arnab_das
February 16th, 2010, 02:41 AM
(my understanding of linux and ubuntu has changed overnight after i saw a video of the ubuntu developer summit.

http://www.youtube.com/watch?v=olDMAYD7t3k

if u can, kindly watch it. its pretty lengthy though, around 56 mins)

anyway, the thing is, if google makes an OS (which it obviously is) it brings much needed attention to linux. thats the ultimate thing. i hope with the arrival of google to the linux arena, there will be more opportunities for developers to come up with better stuff, be it softwares, drivers, codecs, etc.

themarker0
February 16th, 2010, 02:45 AM
My personal thoughts. Plain and simple.

Google has made such a small distro, it will be hard to use without it being on the internet. Like if you are out of range, or simply don't have wireless card from verzion (Or whoever does it, i don't know i'm not from the USA) You will be bored. It may seem stupid (My point) But it could be a factor.

neu5eeCh
February 16th, 2010, 04:44 AM
[snip] ...but when one person points out, as the user above did, that the full products known as Chrome OS and Chrome Browser are not open source at all, and that Chromium OS and Chromium are open source... folks will be tempted to say "Same thing" and let the waters be murky and muddy. [...]

Wow. OK. Now the waters are even murkier.

Here's what I thought:

1.) Google Chrome is a browser.
2.) Chromium OS and Chrome OS are the same thing.
3.) Chromium Browser refers to Chrome OS and Chromium OS.

Ergo:

Chromium OS = Chrome OS = Chromium Browser

But does not = Google Chrome Browser.

Is this right?

p_quarles
February 16th, 2010, 12:29 PM
Wow. OK. Now the waters are even murkier.

Here's what I thought:

1.) Google Chrome is a browser.
2.) Chromium OS and Chrome OS are the same thing.
3.) Chromium Browser refers to Chrome OS and Chromium OS.

Ergo:

Chromium OS = Chrome OS = Chromium Browser

But does not = Google Chrome Browser.

Is this right?
No. Chromium is the unbranded source code for the browser, Chrome is the branded binary that Google distributes on its web site. Same with Chrome OS vs. Chromium OS.

Chromium, as well, is only the Google-authored portion of the browser's code. There are other components, notably webkit, that are already released under open-source licenses.

Anyway, my understanding is that currently the only difference between Chrome and Chromium is branding. In addition, the OS is tightly integrated with the hardware designed for it that it may be unrealistic to install a source code build on commodity hardware.

Simian Man
February 16th, 2010, 03:55 PM
Simian, you never provided any advocates to support YOUR assertion that the GPL hurts smaller companies. So I find it funny that once LightB questions your claim, you suddenly apply such a rigorous standard. And frankly I have to side with LightB on that issue. It's common sense that there are literally thousands of smaller companies who benefit from some kind of Linux server running Apache, MySQL and PHP, all of which are published under the GPL.

Umm no, not exactly. Actually Apache is released under the Apache License (http://en.wikipedia.org/wiki/Apache_License) which is a non-copyleft license. That means it is actually much closer to the BSD license than the GPL. Also PHP is released under the PHP license which, again, has no copy-left restriction so is closer to BSD than GPL. Of the examples you gave, only MySQL actually even uses the GPL.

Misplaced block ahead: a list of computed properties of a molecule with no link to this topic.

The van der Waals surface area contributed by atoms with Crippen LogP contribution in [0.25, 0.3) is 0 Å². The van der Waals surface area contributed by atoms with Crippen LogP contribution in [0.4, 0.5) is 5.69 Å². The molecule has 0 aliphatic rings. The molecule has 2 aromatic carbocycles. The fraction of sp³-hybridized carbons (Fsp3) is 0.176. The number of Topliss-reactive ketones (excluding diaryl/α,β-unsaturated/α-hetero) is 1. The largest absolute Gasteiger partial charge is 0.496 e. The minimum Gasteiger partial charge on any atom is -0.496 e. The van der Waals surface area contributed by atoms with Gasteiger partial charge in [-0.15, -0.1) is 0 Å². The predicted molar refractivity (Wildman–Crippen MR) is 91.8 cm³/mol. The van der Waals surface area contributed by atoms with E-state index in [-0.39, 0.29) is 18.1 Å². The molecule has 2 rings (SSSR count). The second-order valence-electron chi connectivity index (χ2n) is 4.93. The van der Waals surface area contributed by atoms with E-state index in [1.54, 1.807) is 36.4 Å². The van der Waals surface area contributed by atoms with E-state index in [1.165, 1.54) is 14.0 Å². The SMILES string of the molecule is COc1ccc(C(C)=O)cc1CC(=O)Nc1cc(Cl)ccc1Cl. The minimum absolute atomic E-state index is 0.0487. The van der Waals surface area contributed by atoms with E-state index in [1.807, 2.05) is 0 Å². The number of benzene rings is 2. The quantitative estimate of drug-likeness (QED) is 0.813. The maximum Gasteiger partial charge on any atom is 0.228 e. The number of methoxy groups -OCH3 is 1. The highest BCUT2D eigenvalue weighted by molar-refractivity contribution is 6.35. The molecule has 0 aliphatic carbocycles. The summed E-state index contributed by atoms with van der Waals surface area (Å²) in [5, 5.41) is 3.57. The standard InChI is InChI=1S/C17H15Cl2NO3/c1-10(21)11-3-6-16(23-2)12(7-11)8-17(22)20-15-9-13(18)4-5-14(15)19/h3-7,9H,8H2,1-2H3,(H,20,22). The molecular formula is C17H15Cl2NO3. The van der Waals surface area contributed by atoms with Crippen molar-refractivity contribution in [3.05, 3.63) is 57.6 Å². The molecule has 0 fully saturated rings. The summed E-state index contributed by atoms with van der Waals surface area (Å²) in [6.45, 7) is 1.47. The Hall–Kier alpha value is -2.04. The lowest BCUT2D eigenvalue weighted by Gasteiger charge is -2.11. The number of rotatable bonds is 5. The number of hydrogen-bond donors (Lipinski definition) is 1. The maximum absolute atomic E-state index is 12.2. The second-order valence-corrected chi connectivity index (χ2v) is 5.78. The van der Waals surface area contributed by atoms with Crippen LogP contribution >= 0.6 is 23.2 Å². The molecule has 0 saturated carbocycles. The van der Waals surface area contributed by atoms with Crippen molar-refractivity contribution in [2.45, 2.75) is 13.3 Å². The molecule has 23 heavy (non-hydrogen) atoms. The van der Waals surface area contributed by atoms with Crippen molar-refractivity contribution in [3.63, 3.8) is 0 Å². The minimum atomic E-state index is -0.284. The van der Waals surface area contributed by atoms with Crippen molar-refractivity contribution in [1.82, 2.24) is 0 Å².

And it's beside the point anyway because, for someone who merely wishes to use the software as is - which is the vast majority of LAMP users - it doesn't make a lick of difference which license the software uses. It only matters to them that it's free of charge.

Where it actually becomes an issue is when the user wishes to extend the software either by modifying the sources or by using the software as a library for new applications.

And there are many examples of the GPL hurting smaller companies, but they are not really noteworthy or memorable because nobody is going to remember that company X chose not to use product Y. If you have worked in the software industry at all, you'll know that most companies avoid the GPL like the PLAGUE.


And that's just the most obvious example. The thing with the GPL is, you can use it for commercial purposes and even extend the code without publishing it, just as long as you don't ship the application to any other users.
Well that's only useful in a very small number of situations isn't it? And if you think it's a good thing that people can modify GPL'd code for profit in some situations, how can it be a bad thing that people can modify BSD'd code for profit in any situation??


But let's have a look at your argument, that publishing Chrome under the GPL would hurt smaller companies.
That wasn't actually my argument at all - though I can see how you may think that given what thread this is. I was just defending the license in general.

Both styles of licensing have their place - just as proprietary licensing has its place. The GPL is better when you want to restrict people to using the GPL license for their work: either to entice them to buy a commercial like QT used to or because you want to lock out everything but the FSF's narrow view of what software should be.

And BSD style licensing is better when you actually want your work to be free to everyone regardless.